I accept the Old Testament as more of an action movie: blood, car chases, evacuations, a lot of special effects, seas dividing, mass murder, adultery. The children of God are running amok, wayward. Maybe that’s why they’re so relatable.


Genesis, Chapter 12

The First Scientist

The city of Ur was a nest of vipers in those last days of Babylon. People lived freely with war on their doorstep, in ignorance that their age was ending. The lessons of Nimrod’s reign stuck, Empires were born. Each new nimrod trying to out nimrod the next.

But people always rise up. The strong and powerful will grow cunning and sharpen their weapons, but the people will always remember that they are worth more. Few would try compassion. Few dared risk freedom. Few sought power in order to share it. But this unmet desire would find ways to escape. The powerful bred dynasties. Build strength in people, and enlist those who will bend for any reason, and pass the power onto your children.

Sumu-abum built an empire from God’s Gates. His children were handed the strings they had on people, and their children. The names of kings changed, but their most valuable treasures remained Power and Violence.

Despite the failure of war to produce peace, despite the growth of misery, despite an industry built on cruelty, despite the power of compassion and independence, every king knew the same truth: the other guy was wrong. Everything good in the world belonged to them, and them alone. Those who gained power with physical might were brutal children. Those who survived were cunning adults. Anything was better than facing death.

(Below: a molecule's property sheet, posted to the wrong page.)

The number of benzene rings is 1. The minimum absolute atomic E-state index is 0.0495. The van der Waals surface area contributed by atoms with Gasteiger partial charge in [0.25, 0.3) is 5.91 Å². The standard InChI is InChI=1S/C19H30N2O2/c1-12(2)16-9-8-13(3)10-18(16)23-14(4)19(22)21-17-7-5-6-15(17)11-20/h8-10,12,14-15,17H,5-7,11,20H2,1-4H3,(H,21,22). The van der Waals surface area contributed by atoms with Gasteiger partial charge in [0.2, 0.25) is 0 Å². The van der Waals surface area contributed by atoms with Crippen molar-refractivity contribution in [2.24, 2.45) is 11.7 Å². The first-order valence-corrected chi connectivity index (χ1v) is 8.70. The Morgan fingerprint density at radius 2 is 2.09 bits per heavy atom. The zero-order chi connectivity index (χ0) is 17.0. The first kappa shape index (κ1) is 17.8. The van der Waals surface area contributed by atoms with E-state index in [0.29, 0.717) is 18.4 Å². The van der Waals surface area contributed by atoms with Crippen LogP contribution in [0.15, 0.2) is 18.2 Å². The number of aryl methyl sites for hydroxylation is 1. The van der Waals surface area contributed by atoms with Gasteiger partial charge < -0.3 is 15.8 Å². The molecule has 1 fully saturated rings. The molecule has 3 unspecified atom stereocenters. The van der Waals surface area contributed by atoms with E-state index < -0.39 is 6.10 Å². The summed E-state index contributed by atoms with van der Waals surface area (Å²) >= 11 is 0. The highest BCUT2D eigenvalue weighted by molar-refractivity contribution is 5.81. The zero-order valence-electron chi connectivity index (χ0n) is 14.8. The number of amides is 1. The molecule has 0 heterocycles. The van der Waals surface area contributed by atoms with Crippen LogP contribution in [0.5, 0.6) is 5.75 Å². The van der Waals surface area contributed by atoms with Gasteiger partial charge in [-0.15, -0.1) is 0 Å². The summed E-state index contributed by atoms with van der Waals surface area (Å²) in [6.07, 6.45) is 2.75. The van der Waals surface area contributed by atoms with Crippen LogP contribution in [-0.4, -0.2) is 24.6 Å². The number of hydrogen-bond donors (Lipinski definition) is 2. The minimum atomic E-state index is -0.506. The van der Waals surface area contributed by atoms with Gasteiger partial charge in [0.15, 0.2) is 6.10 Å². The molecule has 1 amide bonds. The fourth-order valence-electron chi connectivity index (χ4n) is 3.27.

Sarai was born in a cruel city, to cruel parents. She dreamed there was a curse on the city. She saw the weakness that hid in the heart of every man, and how easy it was to use that weakness as a weapon. Her father gave her to a man named Abram, like she was property, and to the cruel city, she was. The man was her half-brother, for even the people feared non-relatives too much to risk loving them.

Even neighbors, although strangers living near each other were rare. Cities were divided by families. Professions by families. Neighborhood by families. They blamed their misery on God. They blamed their mistrust on flaws in others. They blamed the deformities born to their own children from their inbreeding on their children themselves. Curses from gods, or possessions by demons, not even their own children were enough to help them see the results of their own decisions. So Sarai married her half-brother, an arrangement entirely decided by their mutual father.

But Abram wasn’t like the other men in the family, he treated her like a person. He talked with Sarai at length with the problems he saw in the temple where he worked, he listen to her counsel and loved her with all his heart. He did not seem to fear anything. Not even the gods.

He worked at the temple, watching it at nights. His father was one of the idol makers for the temple, and Abram helped care for them. Sarai was so curious, she became the first scientist. “Do the gods talk at night?”

“What? No. They’re just idols.” Abram said, laughing. He helped father make the idols and sells them to the priests.

“Then why do we pray to them? Why not pray to the gods? Where are they?” Sarai inquired.

Abram shrugged: “It’s just what people do. The priests won’t give their blessings if you don’t do the proper things. I have seen people desperate, without a scrap of clothing, but the priests still require the same sacrifices.”

Sarai was not satisfied: “Why do the priests get to decide?”

“They don’t of course,” Abram said. “The gods tell the priests what to do.”

“But you’ve never heard them talk.” Abram suddenly saw mystery she pursued, and vowed to listen more carefully.

Sarai’s First Vision

In the temple of Baal – one of the greatest of Gods, the Beautiful Immortal, Ruler of the skies, Bringer of Rains, who wields the drought as a weapon, and when angry, will strike evil with lighting, cursing evil in thundering echoes – Sarai was in deep prayer and meditation when she was overcome with a vision.